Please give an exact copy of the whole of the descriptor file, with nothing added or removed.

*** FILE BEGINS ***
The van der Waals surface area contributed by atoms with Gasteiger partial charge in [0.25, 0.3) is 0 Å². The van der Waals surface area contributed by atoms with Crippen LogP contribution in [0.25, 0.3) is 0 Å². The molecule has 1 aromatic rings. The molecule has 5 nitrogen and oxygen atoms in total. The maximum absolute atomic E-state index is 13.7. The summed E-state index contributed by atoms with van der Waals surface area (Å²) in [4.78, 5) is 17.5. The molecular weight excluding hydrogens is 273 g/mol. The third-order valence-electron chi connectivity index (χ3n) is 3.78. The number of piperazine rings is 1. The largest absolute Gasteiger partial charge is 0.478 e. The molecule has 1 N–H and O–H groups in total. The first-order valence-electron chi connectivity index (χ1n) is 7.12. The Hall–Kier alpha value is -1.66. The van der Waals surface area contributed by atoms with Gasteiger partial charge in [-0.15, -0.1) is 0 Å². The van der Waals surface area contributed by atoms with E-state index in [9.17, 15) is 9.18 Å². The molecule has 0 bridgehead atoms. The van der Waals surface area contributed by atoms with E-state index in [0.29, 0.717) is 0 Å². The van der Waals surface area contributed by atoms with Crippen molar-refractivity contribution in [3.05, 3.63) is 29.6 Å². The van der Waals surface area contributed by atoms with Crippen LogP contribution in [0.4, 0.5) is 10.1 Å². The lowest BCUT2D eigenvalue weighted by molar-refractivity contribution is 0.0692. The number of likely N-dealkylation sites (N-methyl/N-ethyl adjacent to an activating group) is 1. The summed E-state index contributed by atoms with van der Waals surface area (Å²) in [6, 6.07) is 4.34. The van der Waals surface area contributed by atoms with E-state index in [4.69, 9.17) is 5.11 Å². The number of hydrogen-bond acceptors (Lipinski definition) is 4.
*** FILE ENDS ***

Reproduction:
The van der Waals surface area contributed by atoms with Gasteiger partial charge in [0.25, 0.3) is 0 Å². The van der Waals surface area contributed by atoms with Crippen LogP contribution in [0.25, 0.3) is 0 Å². The molecule has 1 aromatic rings. The molecule has 5 nitrogen and oxygen atoms in total. The maximum absolute atomic E-state index is 13.7. The summed E-state index contributed by atoms with van der Waals surface area (Å²) in [4.78, 5) is 17.5. The molecular weight excluding hydrogens is 273 g/mol. The third-order valence-electron chi connectivity index (χ3n) is 3.78. The number of piperazine rings is 1. The largest absolute Gasteiger partial charge is 0.478 e. The molecule has 1 N–H and O–H groups in total. The first-order valence-electron chi connectivity index (χ1n) is 7.12. The Hall–Kier alpha value is -1.66. The van der Waals surface area contributed by atoms with Gasteiger partial charge in [-0.15, -0.1) is 0 Å². The van der Waals surface area contributed by atoms with E-state index in [9.17, 15) is 9.18 Å². The molecule has 0 bridgehead atoms. The van der Waals surface area contributed by atoms with E-state index in [0.29, 0.717) is 0 Å². The van der Waals surface area contributed by atoms with Crippen molar-refractivity contribution in [3.05, 3.63) is 29.6 Å². The van der Waals surface area contributed by atoms with Crippen LogP contribution in [0.4, 0.5) is 10.1 Å². The lowest BCUT2D eigenvalue weighted by molar-refractivity contribution is 0.0692. The number of likely N-dealkylation sites (N-methyl/N-ethyl adjacent to an activating group) is 1. The summed E-state index contributed by atoms with van der Waals surface area (Å²) in [6, 6.07) is 4.34. The van der Waals surface area contributed by atoms with E-state index in [4.69, 9.17) is 5.11 Å². The number of hydrogen-bond acceptors (Lipinski definition) is 4.